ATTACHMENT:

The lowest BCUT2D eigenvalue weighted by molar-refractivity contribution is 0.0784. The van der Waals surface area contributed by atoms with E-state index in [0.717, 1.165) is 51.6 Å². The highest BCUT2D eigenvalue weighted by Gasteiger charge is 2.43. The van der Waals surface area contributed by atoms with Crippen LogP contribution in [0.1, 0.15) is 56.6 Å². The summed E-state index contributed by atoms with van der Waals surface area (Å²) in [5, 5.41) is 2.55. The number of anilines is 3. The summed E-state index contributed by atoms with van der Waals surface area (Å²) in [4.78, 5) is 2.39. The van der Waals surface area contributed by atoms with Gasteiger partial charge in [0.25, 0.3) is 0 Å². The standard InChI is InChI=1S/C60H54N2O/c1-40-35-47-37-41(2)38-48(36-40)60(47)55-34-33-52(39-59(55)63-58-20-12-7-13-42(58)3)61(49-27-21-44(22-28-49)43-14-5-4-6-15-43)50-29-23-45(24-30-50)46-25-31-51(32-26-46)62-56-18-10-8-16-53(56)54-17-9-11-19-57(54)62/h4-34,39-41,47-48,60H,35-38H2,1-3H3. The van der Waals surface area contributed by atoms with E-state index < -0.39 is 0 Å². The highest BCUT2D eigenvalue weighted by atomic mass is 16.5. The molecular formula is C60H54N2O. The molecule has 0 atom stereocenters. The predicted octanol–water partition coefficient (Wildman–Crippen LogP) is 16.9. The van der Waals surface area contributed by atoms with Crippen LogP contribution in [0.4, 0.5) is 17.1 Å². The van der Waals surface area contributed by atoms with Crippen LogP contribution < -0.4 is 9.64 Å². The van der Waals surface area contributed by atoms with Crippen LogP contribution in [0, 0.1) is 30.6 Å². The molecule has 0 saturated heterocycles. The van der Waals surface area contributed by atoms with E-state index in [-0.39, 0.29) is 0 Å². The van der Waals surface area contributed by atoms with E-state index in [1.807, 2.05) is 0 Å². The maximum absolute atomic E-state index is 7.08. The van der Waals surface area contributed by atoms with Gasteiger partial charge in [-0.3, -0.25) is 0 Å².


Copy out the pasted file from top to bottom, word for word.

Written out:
The lowest BCUT2D eigenvalue weighted by molar-refractivity contribution is 0.0784. The van der Waals surface area contributed by atoms with E-state index in [0.717, 1.165) is 51.6 Å². The highest BCUT2D eigenvalue weighted by Gasteiger charge is 2.43. The van der Waals surface area contributed by atoms with Crippen LogP contribution in [0.1, 0.15) is 56.6 Å². The summed E-state index contributed by atoms with van der Waals surface area (Å²) in [5, 5.41) is 2.55. The number of anilines is 3. The summed E-state index contributed by atoms with van der Waals surface area (Å²) in [4.78, 5) is 2.39. The van der Waals surface area contributed by atoms with Gasteiger partial charge in [0.25, 0.3) is 0 Å². The standard InChI is InChI=1S/C60H54N2O/c1-40-35-47-37-41(2)38-48(36-40)60(47)55-34-33-52(39-59(55)63-58-20-12-7-13-42(58)3)61(49-27-21-44(22-28-49)43-14-5-4-6-15-43)50-29-23-45(24-30-50)46-25-31-51(32-26-46)62-56-18-10-8-16-53(56)54-17-9-11-19-57(54)62/h4-34,39-41,47-48,60H,35-38H2,1-3H3. The van der Waals surface area contributed by atoms with E-state index < -0.39 is 0 Å². The highest BCUT2D eigenvalue weighted by atomic mass is 16.5. The molecular formula is C60H54N2O. The molecule has 0 atom stereocenters. The predicted octanol–water partition coefficient (Wildman–Crippen LogP) is 16.9. The van der Waals surface area contributed by atoms with Crippen LogP contribution in [0.4, 0.5) is 17.1 Å². The van der Waals surface area contributed by atoms with Crippen LogP contribution < -0.4 is 9.64 Å². The van der Waals surface area contributed by atoms with Crippen LogP contribution in [0, 0.1) is 30.6 Å². The molecule has 0 saturated heterocycles. The van der Waals surface area contributed by atoms with E-state index in [-0.39, 0.29) is 0 Å². The van der Waals surface area contributed by atoms with E-state index in [1.807, 2.05) is 0 Å². The maximum absolute atomic E-state index is 7.08. The van der Waals surface area contributed by atoms with Gasteiger partial charge in [-0.3, -0.25) is 0 Å².